Extending NHS competition could undermine any potential benefits arising from the white paper, the British Medical Association has warned.
The BMA’s official response to the government proposals sets out concerns that advantages, such as devolving powers to clinicians, will be “overshadowed” by the increasingly market-based approach to healthcare.
BMA council chairman Hamish Meldrum said: “There are proposals in the white paper that doctors can support and want to work with. But there is also much that would be potentially damaging.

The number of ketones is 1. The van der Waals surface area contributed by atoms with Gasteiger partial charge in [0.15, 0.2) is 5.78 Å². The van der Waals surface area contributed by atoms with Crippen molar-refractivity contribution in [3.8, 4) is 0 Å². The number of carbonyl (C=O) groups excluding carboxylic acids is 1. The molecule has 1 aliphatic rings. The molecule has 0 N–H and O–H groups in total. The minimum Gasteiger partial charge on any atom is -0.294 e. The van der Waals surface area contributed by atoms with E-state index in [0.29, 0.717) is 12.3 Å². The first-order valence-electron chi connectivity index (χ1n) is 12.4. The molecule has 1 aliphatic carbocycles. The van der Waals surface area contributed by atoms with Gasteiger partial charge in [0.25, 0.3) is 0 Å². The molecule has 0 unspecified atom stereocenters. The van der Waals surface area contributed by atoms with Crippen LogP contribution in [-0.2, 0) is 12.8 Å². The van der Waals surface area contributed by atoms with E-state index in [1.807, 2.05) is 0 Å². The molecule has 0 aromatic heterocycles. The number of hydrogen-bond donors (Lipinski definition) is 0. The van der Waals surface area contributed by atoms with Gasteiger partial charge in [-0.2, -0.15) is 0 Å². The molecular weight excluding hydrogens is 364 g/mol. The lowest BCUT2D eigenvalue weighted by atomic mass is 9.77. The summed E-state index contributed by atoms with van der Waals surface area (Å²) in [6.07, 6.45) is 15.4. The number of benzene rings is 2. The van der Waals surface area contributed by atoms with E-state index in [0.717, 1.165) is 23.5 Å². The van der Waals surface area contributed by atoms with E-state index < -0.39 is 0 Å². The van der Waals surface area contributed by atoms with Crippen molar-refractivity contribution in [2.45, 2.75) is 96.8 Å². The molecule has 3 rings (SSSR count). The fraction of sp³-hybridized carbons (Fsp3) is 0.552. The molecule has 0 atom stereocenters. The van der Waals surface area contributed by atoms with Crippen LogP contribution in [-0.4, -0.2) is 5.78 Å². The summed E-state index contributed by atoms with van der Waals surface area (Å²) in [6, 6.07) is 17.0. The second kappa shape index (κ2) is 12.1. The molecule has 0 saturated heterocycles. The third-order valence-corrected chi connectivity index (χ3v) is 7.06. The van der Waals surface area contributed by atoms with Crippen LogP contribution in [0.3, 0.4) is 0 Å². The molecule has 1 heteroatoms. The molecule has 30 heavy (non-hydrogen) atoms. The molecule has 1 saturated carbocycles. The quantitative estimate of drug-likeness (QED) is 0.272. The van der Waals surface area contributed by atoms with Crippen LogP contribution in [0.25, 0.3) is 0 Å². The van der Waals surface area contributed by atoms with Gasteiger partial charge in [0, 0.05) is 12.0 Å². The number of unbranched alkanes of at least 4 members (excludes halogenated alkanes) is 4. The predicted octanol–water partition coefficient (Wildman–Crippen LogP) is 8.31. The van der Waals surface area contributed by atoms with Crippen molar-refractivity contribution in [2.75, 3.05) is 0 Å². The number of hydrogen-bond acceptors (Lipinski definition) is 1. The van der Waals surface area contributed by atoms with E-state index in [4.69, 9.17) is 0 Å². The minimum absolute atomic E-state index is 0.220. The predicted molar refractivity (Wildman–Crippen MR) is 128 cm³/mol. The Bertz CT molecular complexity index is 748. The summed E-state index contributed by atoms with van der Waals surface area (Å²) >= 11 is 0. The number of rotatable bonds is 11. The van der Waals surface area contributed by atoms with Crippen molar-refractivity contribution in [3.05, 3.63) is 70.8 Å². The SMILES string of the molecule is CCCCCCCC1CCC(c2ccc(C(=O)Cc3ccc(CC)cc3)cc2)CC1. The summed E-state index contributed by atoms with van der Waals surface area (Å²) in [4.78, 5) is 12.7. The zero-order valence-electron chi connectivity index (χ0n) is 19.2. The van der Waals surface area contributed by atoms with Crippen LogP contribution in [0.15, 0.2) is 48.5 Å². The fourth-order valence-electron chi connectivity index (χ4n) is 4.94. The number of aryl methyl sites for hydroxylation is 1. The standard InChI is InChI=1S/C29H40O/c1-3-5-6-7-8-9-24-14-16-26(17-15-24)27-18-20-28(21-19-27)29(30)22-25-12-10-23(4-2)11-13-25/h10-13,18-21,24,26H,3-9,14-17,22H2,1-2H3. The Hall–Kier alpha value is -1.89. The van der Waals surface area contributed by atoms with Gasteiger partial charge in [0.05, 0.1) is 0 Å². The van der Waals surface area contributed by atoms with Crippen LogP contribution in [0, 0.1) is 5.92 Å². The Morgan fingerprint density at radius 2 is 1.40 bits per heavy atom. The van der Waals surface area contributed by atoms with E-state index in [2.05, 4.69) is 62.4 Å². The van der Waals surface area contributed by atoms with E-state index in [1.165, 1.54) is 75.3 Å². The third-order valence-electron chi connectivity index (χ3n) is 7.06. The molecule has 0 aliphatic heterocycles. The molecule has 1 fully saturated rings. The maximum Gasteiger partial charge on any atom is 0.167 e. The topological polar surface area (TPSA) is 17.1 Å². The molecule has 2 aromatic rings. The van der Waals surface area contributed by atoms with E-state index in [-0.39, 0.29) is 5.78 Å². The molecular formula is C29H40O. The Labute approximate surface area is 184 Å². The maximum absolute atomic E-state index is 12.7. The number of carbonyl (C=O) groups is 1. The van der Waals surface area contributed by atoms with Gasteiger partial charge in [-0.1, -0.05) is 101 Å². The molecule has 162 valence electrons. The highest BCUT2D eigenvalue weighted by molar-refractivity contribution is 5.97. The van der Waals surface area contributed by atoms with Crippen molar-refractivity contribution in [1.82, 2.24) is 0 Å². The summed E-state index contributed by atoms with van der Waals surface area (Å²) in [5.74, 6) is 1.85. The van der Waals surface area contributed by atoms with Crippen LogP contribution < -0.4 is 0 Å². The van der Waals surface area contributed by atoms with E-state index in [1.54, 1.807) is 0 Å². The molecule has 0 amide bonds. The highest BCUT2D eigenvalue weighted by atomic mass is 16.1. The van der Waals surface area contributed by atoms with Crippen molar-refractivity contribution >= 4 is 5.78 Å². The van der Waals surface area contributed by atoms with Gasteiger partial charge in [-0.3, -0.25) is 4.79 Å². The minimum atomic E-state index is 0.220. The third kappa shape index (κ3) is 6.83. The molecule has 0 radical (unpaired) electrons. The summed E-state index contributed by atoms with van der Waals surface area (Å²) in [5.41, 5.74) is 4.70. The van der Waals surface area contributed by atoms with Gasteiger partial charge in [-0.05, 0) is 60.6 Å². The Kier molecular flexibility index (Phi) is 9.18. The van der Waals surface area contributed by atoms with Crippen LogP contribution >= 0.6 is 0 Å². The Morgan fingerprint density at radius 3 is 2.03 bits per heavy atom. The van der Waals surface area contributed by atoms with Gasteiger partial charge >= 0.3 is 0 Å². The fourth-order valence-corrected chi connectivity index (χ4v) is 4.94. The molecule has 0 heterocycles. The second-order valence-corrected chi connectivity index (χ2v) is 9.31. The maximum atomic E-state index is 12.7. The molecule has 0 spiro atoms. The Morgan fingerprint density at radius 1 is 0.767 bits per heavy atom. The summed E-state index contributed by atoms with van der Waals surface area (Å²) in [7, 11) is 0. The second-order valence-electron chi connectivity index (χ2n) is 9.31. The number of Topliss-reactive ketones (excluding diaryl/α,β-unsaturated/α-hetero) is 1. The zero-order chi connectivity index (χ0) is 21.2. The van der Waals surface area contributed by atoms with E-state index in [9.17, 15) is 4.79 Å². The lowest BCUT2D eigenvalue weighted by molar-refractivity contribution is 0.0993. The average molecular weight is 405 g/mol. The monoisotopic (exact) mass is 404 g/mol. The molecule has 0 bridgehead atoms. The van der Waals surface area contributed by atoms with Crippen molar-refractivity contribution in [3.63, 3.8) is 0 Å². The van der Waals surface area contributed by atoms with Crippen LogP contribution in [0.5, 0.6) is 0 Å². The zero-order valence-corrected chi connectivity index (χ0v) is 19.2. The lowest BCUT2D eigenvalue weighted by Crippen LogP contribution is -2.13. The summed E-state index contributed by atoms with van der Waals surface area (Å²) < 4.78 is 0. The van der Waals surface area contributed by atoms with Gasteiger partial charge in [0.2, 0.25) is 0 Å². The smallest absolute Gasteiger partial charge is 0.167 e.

“The BMA has consistently argued that clinicians should have more autonomy to shape services for their patients, but pitting them against each other in a market-based system creates waste, bureaucracy and inefficiency.”
The BMA is particularly concerned about extending the choice of services to “any willing provider”, rather than the NHS being the preferred provider. It also disagrees with the drive for all trusts to gain foundation status, plans to give foundation trusts’ regulator Monitor powers to promote competition and moves to encourage local pay agreements.
In addition, implementing the white paper will require significant funding at a time when the NHS is under pressure to achieve efficiency savings of between £15bn and £20bn 2013-14, the response notes.